June 24th will be a day I long remember. I was fortunate enough to live in the Capitol Hill neighborhood for the summer and be present when Dobbs was finally handed down. That morning I was seated in a café near Union Station, sitting down to my work for the day. It was around a quarter after ten o’clock when my phone was barraged by various exclamations of joy, and I knew it could mean but one thing. For a few minutes I had to sit in the café and simply feel stunned at such a result: my entire life I had lived under the utterly unjust abortion regime of the United States. For the first time, I felt immense hope that it may finally be toppled throughout the country.

I immediately rushed to the Supreme Court to witness the subsequent reaction to the decision. Crowds had begun to gather, and the Capitol police had already been dispatched to the scene to preempt a reenactment of the “summer of love.” Soon after I arrived, a large crowd of pro-life students began parading down the street to celebrate the decision. They were met by their counterparts, and it was then that I first felt my joy recede that day.

The first reason why was the reaction of the pro-abortion protestors to the decision. While they were largely peaceful, and remained so in D.C. throughout the weekend, their signs and chants almost made me prefer the violence of 2020. The destruction of that summer was at least premised on the anger resulting from a violation of personhood, whereas the signs that day were the product of a cruel and calculating hatred. Mothers brought their children only to scream in front of them that they did not necessarily have to “choose” them; one mother who looked at least six months pregnant wrote with a sharpie on her bulging belly that her child was not yet a human; several men declared that they would “aid and abet” abortions. In that moment, broken windows and looted shops seemed to pale in comparison to the inhumanity of those slogans.

I also despaired at seeing how much work was yet to be done that day. Much of the American public still refused to recognize the humanity of unborn children, and several states still protected abortion in varying degrees. It seemed that we were an eternity away from achieving justice for those who had been denied it so long, and that the task may not be completed even in my own lifetime.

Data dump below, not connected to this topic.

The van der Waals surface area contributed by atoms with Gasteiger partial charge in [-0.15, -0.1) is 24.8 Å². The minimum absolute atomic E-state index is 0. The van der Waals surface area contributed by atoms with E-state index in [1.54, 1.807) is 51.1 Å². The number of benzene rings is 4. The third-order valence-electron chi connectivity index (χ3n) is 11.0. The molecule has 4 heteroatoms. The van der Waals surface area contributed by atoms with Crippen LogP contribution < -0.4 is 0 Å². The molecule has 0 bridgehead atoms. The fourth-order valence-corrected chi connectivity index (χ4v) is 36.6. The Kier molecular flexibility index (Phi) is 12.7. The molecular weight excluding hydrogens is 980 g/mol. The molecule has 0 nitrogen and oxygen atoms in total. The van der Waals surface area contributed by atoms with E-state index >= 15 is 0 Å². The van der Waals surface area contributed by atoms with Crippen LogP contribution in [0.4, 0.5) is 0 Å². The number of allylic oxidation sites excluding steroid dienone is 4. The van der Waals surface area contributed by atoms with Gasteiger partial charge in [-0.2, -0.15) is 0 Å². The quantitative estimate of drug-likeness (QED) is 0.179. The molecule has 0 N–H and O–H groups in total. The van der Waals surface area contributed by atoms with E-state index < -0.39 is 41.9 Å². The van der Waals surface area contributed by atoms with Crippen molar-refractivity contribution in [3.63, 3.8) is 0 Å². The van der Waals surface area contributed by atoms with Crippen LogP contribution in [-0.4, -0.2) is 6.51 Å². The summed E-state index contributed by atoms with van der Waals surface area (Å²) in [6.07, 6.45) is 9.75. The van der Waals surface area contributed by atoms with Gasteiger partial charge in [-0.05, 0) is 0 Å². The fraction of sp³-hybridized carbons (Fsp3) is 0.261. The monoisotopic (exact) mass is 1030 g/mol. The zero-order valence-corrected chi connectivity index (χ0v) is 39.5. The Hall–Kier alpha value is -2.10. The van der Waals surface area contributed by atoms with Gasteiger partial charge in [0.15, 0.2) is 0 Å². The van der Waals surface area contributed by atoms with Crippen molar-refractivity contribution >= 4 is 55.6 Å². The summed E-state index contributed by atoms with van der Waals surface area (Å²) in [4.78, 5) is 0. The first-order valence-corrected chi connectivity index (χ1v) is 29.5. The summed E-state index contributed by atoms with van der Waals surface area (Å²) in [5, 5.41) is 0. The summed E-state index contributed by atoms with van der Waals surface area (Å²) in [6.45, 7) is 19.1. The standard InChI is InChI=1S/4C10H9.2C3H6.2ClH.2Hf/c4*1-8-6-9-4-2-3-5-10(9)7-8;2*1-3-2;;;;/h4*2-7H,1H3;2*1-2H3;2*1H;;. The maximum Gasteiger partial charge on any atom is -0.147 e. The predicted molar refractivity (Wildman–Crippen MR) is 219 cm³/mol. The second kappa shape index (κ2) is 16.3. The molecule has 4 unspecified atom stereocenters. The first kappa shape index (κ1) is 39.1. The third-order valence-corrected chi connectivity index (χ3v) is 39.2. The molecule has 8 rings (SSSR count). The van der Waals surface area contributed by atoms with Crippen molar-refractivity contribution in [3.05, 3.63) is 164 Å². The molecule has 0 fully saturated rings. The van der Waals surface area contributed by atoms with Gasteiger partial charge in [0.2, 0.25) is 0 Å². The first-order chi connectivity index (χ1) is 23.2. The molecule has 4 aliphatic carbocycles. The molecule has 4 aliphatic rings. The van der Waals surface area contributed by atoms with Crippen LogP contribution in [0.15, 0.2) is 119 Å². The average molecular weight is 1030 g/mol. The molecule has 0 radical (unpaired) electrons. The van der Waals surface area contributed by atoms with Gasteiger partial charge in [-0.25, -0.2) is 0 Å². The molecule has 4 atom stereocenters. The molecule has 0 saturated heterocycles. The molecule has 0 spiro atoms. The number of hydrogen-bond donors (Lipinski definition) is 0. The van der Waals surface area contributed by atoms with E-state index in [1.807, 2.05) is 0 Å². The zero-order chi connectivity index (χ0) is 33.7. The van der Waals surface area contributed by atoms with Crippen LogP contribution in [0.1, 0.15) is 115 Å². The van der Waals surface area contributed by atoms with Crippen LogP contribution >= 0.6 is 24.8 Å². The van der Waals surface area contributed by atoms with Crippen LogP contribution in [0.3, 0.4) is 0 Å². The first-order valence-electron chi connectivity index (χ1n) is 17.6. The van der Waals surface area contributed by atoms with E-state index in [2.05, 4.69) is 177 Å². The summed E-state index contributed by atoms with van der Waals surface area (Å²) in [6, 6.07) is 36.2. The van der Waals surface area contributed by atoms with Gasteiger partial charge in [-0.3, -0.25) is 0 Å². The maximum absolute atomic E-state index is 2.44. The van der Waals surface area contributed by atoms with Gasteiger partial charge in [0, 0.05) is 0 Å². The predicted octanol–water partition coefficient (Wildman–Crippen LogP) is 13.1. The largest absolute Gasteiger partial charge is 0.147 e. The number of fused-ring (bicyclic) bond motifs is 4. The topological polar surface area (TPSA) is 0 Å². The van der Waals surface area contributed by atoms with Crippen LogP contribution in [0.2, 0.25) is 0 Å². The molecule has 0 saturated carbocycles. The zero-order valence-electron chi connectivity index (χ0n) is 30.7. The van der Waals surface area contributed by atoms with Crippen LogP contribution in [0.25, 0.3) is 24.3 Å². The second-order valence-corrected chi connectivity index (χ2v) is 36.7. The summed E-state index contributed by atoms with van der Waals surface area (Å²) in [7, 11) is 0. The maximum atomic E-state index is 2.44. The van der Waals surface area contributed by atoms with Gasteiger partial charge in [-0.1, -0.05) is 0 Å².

Of course, pessimism is not new to movements dedicated to the recognition of human dignity: when Dred Scott was handed down by the Taney court, the reaction to it was not all too unfamiliar. Stephen Douglas hailed the decision as a major win for “popular sovereignty,” a doctrine that, like democracy today, is rarely ever divorced from its supporter’s own ideology. The president, James Buchanan, immediately made it his duty to enforce the decision vigorously, and it seemed that after such an enlightened beginning to the United States of America, the country had just abandoned all its claims to being a pillar of liberty and equality. While many were indeed disgusted by this travesty, it was Abraham Lincoln who fully understood the careful web that had been woven to make the decision possible and how deeply a betrayal it was of the principles of his country. After excoriating the reasoning of the argument, he concluded with words that ought to haunt our own ruling class today:

The Republicans inculcate, with whatever of ability they can, that the negro is a man; that his bondage is cruelly wrong, and that the field of his oppression ought not to be enlarged. The Democrats deny his manhood; deny, or dwarf to insignificance, the wrong of his bondage; so far as possible, crush all sympathy for him, and cultivate and excite hatred and disgust against him; compliment themselves as Union-savers for doing so; and call the indefinite outspreading of his bondage “a sacred right of self-government”

With perfect accuracy Lincoln described the campaign of dehumanization that would be waged 165 years later by the supporters of abortion. Any attempt to defend unborn children is now cast as “Christian fascism,” and the right to kill a child is equated with autonomy and the “sacred right” of democracy. Thanks to a repentant Supreme Court, these arguments are no longer enshrined in law, but they are still written in the hearts of many of its subjects. 

So, while at first halted by the limited nature of that victory, I was again reminded of the momentousness of the day. At long last, the Supreme Court had corrected one of the greatest errors in American history. Despite the demonic display in front of the Court, and the fact that some states still did not recognize the humanity of the unborn; despite the incoming fights over the viability of a federal ban, and the status of the current coalition, it was a day for pure rejoicing. The joy of my fellow students on First Street that morning was a microcosm of what our reaction to Dobbs should be: unreserved thanksgiving.

On that note, the day held a two-fold significance for me. I was awake especially early that morning to attend mass for the feast day of the Sacred Heart, a day which providentially fell upon the traditional date of the Nativity of St. John the Baptist, the infant who “leaped” in his mother’s womb. That morning, I did not believe in coincidences. With these commemorations in mind, after viewing the scene at the Court I walked eastward to the Emancipation Memorial to remind myself of the hope with which we should all be endowed. There I sang Te Deum laudamus, with the knowledge that even with so much yet to accomplish, June 24th was a day of triumph.

Loren Brown is an editorial assistant at Modern Age.